"Independence & Interdependence"
Perspectives on the aging lifecourse and the role of the elderly within society have undergone massive change in the past decades. Once the later stages of aging were seen as a period of withdrawal from social interactions as the elder reflected on a life lived and prepared for an inevitable death. This viewpoint has changed dramatically in recent years with new opportunities for enhancing their quality of life, better medical care, support services and life extension technologies available. Similarly, changing demographic compositions of many low-fertility nations have made the elderly more essential to maintaining the workforce and offer opportunities for older adults to remain economically active long after traditional retirement ages. The growth of the elderly population has also encouraged growth in the institutional and home care industries, often creating a growing demand for immigrants to provide services to the growing number of elders who require assistance to maintain an independent lifestyle.
This year’s AGen conference theme will take the reflective concepts of “Independence and interdependence” as its lens, exploring any number of questions and issues surrounding the independence and interdependence of individuals within society, and from a variety of disciplinary perspectives, from sociological studies to those in politics and policy.
An example area of study would be a focus on assistive devices that help an aging population maintain independence and get the help they need to be autonomous, including companion robots, exoskeletons, and the field of gerotechnology which has developed an entire series of tools and resources to make living at home more practical and enhances the autonomy of the aged. Traditionally, quality of life among the aged was measured by the concept of frailty, which used measures such as Activities of Daily Living (ADLs) to measure loss of functioning, and declines in ability to accomplish tasks seen as essential to independent living. Under a “resilience” model, however, we seek to measure the aging process from a more positive perspective that focuses on the ability of the elder to maintain an independent life in spite of potential barriers. Once we saw disabled elders as merely surviving with the reduced function associated with senescence, now we seek new ways to help elders thrive and overcome limitations. There is also the theme of support services; how can family and support programmes better assist the aged in remaining independent and productive and what point do we as an individual, family, community, or clinician make a reasoned decision about institutionalisation and 24-hour care.
These are only a few of the broad themes on which we seek research papers and posters for AGen2019, and we welcome any paper or analysis which addresses the conference theme of “Independence and interdependence”.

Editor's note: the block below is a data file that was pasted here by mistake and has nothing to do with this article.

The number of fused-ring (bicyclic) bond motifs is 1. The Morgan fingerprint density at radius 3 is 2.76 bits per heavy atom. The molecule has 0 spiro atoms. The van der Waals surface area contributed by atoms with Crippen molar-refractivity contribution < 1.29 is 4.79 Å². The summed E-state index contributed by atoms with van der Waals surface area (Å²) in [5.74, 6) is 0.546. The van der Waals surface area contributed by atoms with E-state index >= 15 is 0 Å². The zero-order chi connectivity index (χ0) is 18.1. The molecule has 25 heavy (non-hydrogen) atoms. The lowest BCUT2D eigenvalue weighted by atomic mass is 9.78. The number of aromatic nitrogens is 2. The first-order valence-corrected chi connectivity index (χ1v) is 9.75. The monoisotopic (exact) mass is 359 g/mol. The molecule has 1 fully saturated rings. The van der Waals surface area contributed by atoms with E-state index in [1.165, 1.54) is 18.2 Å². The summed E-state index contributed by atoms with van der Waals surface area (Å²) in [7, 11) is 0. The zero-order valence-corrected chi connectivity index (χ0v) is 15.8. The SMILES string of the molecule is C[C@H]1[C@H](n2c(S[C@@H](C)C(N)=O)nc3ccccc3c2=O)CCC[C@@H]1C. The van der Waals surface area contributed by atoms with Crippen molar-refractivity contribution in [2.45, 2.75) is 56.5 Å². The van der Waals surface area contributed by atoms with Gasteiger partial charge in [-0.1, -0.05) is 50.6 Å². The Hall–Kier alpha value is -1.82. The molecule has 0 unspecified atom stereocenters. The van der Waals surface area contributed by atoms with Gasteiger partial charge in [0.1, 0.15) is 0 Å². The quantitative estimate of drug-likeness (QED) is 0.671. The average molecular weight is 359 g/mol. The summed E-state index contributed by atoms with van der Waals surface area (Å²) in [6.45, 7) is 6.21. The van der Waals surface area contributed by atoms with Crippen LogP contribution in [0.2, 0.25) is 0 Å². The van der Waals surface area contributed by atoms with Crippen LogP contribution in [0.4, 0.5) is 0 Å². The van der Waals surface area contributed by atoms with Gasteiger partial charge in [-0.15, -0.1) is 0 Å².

Japan – The Local Context
While many advanced economies are experiencing population slowdown, both declining birth rates and an aging population, Japan is the first to experience population decline in the modern period and is now the country with the world’s oldest population. It has an excellent and comprehensive late life care plan, and care provision is very much a public, social concern and not an exclusively private concern with policy ramifications. Its economy has shown resilience in the face of this existential threat as it has been forced to adapt and this has lead to an enormous amount of investment, research and development.
In conjunction with our Global Partners, we look forward to extending you a warm welcome in 2019.
Haruko Satoh, Osaka University, Japan
James W. McNally, University of Michigan & NACDA Program on Aging, USA
Hiroshi Ishida, University of Tokyo, Japan
Joseph Haldane, The International Academic Forum (IAFOR), Japan
Sela V. Panapasa, University of Michigan, USA
IAFOR Research Centre (IRC) – “Innovation and Value Initiative”
The IAFOR Research Centre (IRC) is housed within Osaka University’s School of International Public Policy (OSIPP), and in June 2018 the IRC began an ambitious new “Innovation and Value Initiative”. Officially launched at the United Nations in a special UN-IAFOR Collaborative Session, the initiative seeks to bring together the best in interdisciplinary research around the concept of value, on how value can be recognised, and measured, and how this can help us address issues and solve problems, from the local to the global.
Why Join an IAFOR Conference?
The International Academic Forum (IAFOR) welcomes academics from all over the world to our interdisciplinary conferences held in Asia, Europe, North America and the Middle East. Our events provide a unique international, intercultural and interdisciplinary environment in which to hear the latest world-class research and network with leading academics, professionals and practitioners.
Our conferences are meticulously planned under the direction of prominent academics to ensure that they offer programmes of the highest level, and are supported by some of the world’s leading academic institutions, including the University of London (UK), Virginia Tech (USA), University of Barcelona (Spain), Waseda University (Japan), University of Sussex (UK), Medill School of Journalism (USA), Moscow State University (Russia) and The University of Tokyo (Japan).
By facilitating dialogue between the world’s academics and thought leaders, IAFOR has become a pioneer in providing the research avenues and visionary development solutions that are necessary in our rapidly emerging globalised world. We welcome you to engage in this expanding global academic community of individuals and network of institutions, and look forward to seeing you at one of our future events.